Like gold, silver’s value skyrocketed in 2020 due to the COVID-19 pandemic, driven higher by falling interest rates and a shrinking global economy. But expectations have changed in 2021, said Sprott Asset Management senior portfolio manager Maria Smirnova in a recent interview.
On the latest episode of Sprott Gold Talk Radio, host Ed Coyne interviewed Smirnova to discuss silver and its prospects.
Enthusiasm for gold and silver has dampened in 2021, as the dollar has strengthened, economic optimism has improved, and interest rates have begun to rise, said Smirnova. But she added that “we do see this as transitory.”
As Smirnova pointed out, the recent $1.9 trillion stimulus package is still coursing through the economy.
“Silver is benefiting from the economic recovery,” she added, adding that 60% of silver’s usage has historically been in industrial applications.
For centuries, silver has had value in everyday life, but it has found new applications in the accelerating clean energy economy. For example, solar photovoltaic panels require silver in their construction, and as solar buildout continues, their demand for silver will continue to grow. Hybrid and electric vehicles also use silver—more than internal combustion cars—and the charging stations needed to keep these cars on the road require additional silver as well. Even 5G-enabled cell towers need silver.
“We’ve counted 100 million incremental ounces we’ll need every year for the next ten years,” said Smirnova.
Silver’s Evolving Supply
Yet silver miners face significant headwinds. Smirnova points out that 80% of silver is mined and the rest comes from scrap—and that percentage has dropped recently. That’s because scrap is price sensitive: when the silver price drops, fewer people recycle it, which means more metal needs to be mined to make up the supply gap.
Given that an estimated 100 million ounces of silver will be needed to be mined to fit upcoming demands over the next few years – roughly 10% of the current silver market – shortages are highly likely. Additionally, few mines focus exclusively on silver. It is often mined in tandem with other metals (such as gold, copper, lead, and zinc), further increasing the likelihood of global shortages over the next five years.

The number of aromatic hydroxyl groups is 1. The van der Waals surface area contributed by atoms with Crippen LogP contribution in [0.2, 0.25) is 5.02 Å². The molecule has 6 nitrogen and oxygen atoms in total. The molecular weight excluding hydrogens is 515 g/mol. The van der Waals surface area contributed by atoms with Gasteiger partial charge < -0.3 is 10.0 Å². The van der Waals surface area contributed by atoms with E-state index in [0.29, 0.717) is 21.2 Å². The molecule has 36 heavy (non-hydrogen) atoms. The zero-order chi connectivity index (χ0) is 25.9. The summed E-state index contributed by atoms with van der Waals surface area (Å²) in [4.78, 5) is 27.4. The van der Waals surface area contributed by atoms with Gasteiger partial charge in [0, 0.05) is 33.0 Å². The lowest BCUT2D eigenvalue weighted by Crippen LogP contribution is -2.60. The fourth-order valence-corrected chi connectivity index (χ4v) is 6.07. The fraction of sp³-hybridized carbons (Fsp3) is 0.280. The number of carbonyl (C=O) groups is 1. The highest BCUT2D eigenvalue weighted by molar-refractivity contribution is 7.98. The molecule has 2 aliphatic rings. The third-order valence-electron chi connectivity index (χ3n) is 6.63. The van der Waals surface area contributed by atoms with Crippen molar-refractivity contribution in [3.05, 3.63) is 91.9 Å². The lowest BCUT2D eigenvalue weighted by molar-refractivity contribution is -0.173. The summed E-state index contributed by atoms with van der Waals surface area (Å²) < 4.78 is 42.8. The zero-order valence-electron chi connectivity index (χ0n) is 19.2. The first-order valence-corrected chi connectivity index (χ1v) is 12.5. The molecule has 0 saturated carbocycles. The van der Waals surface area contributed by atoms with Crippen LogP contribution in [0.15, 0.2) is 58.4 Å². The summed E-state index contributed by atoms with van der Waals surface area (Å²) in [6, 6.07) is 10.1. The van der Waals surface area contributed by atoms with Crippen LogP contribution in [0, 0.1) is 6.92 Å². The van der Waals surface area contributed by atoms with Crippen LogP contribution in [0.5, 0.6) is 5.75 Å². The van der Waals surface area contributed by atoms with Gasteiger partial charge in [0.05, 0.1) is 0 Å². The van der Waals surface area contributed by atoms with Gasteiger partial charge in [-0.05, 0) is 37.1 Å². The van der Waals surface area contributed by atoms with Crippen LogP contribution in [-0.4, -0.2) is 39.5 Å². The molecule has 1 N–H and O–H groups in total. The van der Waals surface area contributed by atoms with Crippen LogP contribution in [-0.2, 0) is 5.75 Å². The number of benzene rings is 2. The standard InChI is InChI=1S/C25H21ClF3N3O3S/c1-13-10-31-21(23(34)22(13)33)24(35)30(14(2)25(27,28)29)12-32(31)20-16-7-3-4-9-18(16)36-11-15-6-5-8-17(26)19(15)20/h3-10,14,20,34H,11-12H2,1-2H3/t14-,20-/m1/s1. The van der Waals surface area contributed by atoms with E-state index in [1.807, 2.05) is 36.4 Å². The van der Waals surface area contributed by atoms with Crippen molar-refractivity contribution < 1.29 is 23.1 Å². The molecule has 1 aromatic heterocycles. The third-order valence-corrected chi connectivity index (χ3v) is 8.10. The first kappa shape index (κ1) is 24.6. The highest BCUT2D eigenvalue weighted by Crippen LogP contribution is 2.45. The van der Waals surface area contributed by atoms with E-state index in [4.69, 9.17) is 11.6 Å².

“I don’t see a lot of 10 million-ounce mines coming online in the next 5-10 years,” she said, adding she thought thinks that “a real shortage” of supply is likely over the next few years.
“In the silver market,” Smirnova explains, “we produce about a billion ounces a year, but we produce about 150 million ounces of gold a year. If you look at that ratio, it is about 6.7 to 1, but [gold’s price] trades 65-68 to 1 versus silver right now. Silver, in my mind is still much more undervalued than gold is.”
To take advantage of silver’s intriguing market position, investors can use coins, which tend to have a premium to spot prices. They can also turn to assets like the physically backed Sprott Physical Silver Trust (PSLV).
“I’m a long-term believer in silver,” concluded Smirnova.
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